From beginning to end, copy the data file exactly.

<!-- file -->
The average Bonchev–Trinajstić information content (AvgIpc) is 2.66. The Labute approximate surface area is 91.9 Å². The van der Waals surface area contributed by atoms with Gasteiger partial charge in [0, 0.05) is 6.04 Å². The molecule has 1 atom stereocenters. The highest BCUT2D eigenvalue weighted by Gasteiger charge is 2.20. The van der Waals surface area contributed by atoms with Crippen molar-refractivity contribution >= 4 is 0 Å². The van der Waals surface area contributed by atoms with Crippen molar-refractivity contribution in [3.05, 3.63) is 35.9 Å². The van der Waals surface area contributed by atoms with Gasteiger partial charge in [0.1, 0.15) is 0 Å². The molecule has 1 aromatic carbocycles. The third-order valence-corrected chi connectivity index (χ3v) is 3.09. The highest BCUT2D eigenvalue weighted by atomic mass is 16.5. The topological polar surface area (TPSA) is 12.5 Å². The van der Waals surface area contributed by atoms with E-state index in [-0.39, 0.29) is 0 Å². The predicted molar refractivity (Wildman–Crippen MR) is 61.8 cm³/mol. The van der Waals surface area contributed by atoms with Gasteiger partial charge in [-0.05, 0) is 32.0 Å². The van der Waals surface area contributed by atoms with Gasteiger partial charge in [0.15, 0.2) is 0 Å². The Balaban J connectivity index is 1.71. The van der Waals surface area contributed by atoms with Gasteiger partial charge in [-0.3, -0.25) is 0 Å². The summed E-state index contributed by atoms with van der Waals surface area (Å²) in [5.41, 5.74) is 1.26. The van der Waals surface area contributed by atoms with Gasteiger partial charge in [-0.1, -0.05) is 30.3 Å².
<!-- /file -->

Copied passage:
The average Bonchev–Trinajstić information content (AvgIpc) is 2.66. The Labute approximate surface area is 91.9 Å². The van der Waals surface area contributed by atoms with Gasteiger partial charge in [0, 0.05) is 6.04 Å². The molecule has 1 atom stereocenters. The highest BCUT2D eigenvalue weighted by Gasteiger charge is 2.20. The van der Waals surface area contributed by atoms with Crippen molar-refractivity contribution >= 4 is 0 Å². The van der Waals surface area contributed by atoms with Crippen molar-refractivity contribution in [3.05, 3.63) is 35.9 Å². The van der Waals surface area contributed by atoms with Gasteiger partial charge in [0.1, 0.15) is 0 Å². The molecule has 1 aromatic carbocycles. The third-order valence-corrected chi connectivity index (χ3v) is 3.09. The highest BCUT2D eigenvalue weighted by atomic mass is 16.5. The topological polar surface area (TPSA) is 12.5 Å². The van der Waals surface area contributed by atoms with E-state index in [-0.39, 0.29) is 0 Å². The predicted molar refractivity (Wildman–Crippen MR) is 61.8 cm³/mol. The van der Waals surface area contributed by atoms with Gasteiger partial charge in [-0.05, 0) is 32.0 Å². The van der Waals surface area contributed by atoms with Gasteiger partial charge in [0.15, 0.2) is 0 Å². The Balaban J connectivity index is 1.71. The van der Waals surface area contributed by atoms with Gasteiger partial charge in [-0.3, -0.25) is 0 Å². The summed E-state index contributed by atoms with van der Waals surface area (Å²) in [5.41, 5.74) is 1.26. The van der Waals surface area contributed by atoms with Gasteiger partial charge in [-0.1, -0.05) is 30.3 Å².